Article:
Almanac Tennis (and life): Great Wall

I don’t really go for communal spaces and so I hadn’t meant to be in the hostel’s kitchen for long. I had a packet of instant noodles and some chopsticks but needed to grab a bowl from the cupboard while the kettle boiled. And perhaps a fork from a drawer while no one was looking. There were a few of us in the kitchen, shuffling around making space for each other. All the while, trying not to make eye contact.

The guy in front of me at the cupboard was reaching up as high as he could. I couldn’t really make out what was up there. Just big trophy looking pots and pans. He was straining, fingers out stretched and spread apart. And yet he didn’t look right. He had big Nike hi-tops on his feet that should have helped him, but the heels were planted flat and firmly on the ground. And his back was slouched over like his head was tied down. I told him he should try getting up on his toes but he wouldn’t. I asked if I could help but he just smirked and said I couldn’t.

I introduced myself and asked him if he was here to see the great wall and he said nah just here to play some tennis, that’s all. I queried whether his back problem was tennis related. He said only in so far as his talent forced him to carry the weight of the world on his shoulders. Or at least that’s what I thought he mumbled under his breath.

The kettle whistled. I asked if I couldn’t give him a foot up or grab a chair for him to stand on and he said he’d ask for help if he needed it. He said I wouldn’t understand. He said I wouldn’t understand, but he’d actually be done sooner if I stopped paying him so much attention. I said I knew who he was and that I thought he could hold his head high this year. I said, what about the Davis Cup. You seemed to have given that your all. He said yeah but what about all that other stuff on the tour.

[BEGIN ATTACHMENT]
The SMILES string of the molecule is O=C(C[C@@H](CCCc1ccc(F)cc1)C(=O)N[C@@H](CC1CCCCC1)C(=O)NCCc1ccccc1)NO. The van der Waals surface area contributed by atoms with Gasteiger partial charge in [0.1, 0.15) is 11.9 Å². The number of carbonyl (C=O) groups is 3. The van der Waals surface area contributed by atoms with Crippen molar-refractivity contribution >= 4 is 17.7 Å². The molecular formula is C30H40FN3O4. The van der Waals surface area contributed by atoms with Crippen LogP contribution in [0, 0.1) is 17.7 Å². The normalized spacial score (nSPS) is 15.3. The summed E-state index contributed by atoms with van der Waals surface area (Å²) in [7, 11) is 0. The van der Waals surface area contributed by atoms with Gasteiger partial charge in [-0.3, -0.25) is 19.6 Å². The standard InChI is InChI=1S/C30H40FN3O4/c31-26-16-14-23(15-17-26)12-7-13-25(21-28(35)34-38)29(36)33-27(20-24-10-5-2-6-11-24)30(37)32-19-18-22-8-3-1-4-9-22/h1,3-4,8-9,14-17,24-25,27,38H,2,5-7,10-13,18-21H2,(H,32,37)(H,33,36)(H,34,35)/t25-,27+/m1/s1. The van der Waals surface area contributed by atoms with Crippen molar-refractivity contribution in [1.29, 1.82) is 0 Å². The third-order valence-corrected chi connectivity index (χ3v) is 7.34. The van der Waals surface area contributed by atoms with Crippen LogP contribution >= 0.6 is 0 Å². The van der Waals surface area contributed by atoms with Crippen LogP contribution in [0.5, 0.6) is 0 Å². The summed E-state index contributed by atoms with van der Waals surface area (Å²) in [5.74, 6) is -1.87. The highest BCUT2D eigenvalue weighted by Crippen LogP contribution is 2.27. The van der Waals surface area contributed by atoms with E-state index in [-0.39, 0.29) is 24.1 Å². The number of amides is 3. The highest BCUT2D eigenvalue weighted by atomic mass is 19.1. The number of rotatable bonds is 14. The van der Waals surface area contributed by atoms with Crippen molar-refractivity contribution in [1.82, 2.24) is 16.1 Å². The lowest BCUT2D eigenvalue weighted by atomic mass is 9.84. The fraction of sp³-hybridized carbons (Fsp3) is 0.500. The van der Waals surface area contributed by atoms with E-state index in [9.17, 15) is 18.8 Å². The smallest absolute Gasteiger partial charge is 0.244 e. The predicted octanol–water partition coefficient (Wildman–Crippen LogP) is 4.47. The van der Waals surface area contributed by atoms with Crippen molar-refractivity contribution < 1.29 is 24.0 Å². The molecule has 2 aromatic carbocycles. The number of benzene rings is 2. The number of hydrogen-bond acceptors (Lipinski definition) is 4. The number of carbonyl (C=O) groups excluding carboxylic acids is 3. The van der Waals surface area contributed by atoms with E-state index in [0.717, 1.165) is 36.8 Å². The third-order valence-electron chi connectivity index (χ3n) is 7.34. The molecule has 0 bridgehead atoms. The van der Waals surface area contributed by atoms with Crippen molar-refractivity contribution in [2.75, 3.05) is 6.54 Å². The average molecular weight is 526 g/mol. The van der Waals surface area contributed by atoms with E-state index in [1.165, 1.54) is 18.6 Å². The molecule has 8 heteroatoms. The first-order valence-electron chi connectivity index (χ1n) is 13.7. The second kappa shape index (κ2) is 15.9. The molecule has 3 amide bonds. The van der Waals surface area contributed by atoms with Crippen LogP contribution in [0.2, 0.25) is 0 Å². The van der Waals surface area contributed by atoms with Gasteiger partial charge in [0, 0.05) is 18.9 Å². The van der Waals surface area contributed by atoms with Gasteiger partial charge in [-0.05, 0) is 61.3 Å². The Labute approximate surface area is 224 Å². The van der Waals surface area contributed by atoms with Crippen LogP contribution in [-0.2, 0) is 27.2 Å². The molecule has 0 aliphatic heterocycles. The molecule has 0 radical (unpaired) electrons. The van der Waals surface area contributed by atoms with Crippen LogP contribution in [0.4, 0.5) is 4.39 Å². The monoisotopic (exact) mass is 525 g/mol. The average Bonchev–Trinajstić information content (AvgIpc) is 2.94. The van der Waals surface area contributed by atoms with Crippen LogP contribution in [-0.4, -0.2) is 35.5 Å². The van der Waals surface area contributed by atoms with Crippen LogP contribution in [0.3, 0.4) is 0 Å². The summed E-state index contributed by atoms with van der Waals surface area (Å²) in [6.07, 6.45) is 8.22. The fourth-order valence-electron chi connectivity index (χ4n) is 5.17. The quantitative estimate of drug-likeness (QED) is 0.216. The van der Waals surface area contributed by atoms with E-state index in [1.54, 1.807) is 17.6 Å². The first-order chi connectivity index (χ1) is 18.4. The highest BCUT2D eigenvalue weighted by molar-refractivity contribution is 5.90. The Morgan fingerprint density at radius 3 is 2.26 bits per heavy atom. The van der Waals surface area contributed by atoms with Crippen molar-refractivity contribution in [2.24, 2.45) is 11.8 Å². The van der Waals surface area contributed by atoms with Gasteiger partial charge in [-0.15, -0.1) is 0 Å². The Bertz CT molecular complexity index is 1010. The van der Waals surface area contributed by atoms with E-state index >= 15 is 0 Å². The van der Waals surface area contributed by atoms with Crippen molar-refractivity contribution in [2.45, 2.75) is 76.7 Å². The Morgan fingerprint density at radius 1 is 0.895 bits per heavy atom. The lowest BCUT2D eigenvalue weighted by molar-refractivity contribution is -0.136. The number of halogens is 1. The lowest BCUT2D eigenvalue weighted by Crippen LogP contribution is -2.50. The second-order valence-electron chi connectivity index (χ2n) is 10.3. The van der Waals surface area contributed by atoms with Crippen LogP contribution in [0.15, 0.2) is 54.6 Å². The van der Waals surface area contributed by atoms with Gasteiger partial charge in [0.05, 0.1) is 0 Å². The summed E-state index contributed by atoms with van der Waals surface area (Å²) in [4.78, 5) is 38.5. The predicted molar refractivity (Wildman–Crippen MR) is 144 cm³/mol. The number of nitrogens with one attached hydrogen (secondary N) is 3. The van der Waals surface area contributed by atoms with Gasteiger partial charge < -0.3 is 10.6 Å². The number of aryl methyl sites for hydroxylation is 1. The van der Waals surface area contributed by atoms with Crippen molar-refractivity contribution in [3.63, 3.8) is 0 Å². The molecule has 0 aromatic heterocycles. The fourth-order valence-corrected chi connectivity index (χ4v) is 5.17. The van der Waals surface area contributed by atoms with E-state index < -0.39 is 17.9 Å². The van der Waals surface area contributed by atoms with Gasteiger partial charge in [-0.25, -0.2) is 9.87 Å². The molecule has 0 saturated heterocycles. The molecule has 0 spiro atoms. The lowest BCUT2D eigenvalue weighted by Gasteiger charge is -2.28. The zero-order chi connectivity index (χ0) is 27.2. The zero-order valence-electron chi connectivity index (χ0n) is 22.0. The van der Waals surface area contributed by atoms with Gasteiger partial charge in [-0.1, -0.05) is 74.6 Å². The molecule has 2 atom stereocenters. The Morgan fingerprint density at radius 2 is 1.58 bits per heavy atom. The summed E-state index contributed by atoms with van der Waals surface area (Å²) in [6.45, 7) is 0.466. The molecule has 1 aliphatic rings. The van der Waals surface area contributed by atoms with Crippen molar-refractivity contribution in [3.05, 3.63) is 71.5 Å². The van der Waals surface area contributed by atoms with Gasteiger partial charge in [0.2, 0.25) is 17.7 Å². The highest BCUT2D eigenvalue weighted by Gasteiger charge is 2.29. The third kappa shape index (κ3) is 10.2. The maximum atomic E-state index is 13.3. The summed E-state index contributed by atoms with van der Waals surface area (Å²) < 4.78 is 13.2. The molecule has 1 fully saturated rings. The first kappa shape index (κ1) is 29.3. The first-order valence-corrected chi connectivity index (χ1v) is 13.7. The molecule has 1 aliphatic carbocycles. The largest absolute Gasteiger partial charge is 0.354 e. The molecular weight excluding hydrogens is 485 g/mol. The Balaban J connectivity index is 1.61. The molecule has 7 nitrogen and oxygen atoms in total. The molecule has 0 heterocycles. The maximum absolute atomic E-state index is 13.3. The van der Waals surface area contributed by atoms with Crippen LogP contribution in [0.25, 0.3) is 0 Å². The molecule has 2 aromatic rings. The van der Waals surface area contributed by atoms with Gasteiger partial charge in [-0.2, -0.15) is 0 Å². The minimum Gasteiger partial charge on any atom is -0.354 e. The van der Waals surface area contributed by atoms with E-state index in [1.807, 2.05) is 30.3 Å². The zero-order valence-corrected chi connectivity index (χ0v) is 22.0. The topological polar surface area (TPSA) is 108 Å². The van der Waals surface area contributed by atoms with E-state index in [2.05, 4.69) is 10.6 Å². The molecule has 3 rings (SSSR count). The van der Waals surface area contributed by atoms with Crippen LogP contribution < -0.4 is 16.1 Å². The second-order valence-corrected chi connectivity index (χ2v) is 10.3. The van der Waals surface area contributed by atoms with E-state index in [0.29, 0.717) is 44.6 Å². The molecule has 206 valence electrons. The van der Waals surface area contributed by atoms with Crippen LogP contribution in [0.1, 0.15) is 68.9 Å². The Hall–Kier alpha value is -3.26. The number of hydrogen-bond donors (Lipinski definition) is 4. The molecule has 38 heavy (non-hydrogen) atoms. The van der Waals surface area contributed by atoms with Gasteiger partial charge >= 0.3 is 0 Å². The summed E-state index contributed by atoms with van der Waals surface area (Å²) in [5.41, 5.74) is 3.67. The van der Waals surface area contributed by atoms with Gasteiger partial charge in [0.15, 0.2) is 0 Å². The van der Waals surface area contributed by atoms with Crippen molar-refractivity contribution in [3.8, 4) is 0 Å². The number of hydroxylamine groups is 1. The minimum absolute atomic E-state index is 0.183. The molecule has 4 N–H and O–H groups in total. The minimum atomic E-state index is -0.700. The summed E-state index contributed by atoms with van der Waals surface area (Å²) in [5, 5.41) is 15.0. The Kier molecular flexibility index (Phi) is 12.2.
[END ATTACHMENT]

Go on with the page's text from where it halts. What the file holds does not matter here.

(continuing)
I said I didn’t really follow the tour much, on account of being a die-hard nationalist mostly. I said unless you’re wearing the green and gold, or you won, I don’t much care for individual pursuits. He said he had no time for the fanatics, but amen to team sports. He actually said amen to team sports, brother. My kettle clicked with the water having boiled. I spied a clean fork in the drainer by the sink. I asked him what he was reaching for up there anyway. He said he had no idea. He said he never really knew to begin with. He said he had a playstation in his luggage though if I had a couple of hours spare.


  1. I’m guessing John Millman. Great ambassador for tennis.

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